bq. We study the coverage of U.S. political scandals by U.S. newspapers during the past decade. Using automatic keyword-based searches we collected data on 32 scandals and approximately 200 newspapers. We find that Democratic-leaning newspapers—i.e., those with a higher propensity to endorse Democratic candidates in elections—provide relatively more coverage of scandals involving Republican politicians than scandals involving Democratic politicians, while Republican-leaning newspapers tend to do the opposite. This is true even after controlling for the average partisan leanings of readers. In contrast, newspapers appear to cater to the partisan tastes of readers only for local scandals.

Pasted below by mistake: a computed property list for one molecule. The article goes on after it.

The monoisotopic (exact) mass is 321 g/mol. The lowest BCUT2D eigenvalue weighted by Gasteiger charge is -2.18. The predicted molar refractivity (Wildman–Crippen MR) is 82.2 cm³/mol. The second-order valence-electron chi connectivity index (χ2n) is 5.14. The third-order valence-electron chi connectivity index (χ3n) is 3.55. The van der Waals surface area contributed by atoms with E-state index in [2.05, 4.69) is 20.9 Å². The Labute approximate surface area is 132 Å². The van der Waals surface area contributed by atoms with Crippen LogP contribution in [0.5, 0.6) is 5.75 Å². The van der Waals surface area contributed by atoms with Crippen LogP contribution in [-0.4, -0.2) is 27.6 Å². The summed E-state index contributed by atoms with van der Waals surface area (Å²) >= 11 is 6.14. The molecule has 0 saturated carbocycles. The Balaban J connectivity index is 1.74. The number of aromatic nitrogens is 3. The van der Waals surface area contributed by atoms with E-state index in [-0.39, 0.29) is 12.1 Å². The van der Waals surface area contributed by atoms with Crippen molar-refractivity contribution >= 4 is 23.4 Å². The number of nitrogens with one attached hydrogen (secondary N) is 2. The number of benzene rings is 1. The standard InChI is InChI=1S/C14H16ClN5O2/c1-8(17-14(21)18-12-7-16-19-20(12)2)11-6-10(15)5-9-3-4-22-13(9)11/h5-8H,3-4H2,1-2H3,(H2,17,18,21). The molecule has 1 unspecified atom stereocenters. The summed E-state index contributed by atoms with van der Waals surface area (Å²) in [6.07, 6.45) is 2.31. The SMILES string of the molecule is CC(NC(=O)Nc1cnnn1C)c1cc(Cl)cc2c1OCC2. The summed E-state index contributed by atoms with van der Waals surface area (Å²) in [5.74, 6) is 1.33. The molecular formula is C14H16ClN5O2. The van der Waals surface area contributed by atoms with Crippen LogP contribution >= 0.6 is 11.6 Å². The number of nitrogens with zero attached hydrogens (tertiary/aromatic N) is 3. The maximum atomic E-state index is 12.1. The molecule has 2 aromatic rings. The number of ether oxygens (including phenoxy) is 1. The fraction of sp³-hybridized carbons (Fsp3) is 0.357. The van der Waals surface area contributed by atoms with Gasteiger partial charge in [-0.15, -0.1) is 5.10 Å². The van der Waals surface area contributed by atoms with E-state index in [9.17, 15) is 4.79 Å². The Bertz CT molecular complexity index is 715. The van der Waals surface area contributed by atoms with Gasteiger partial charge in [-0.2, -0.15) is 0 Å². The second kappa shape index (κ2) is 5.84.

From this piece by Riccardo Puglisi and James Snyder, which is ungated for the next two weeks. Enterprising researchers can update the study by comparing, say, New York Times and New York Daily News coverage of Carlos Danger.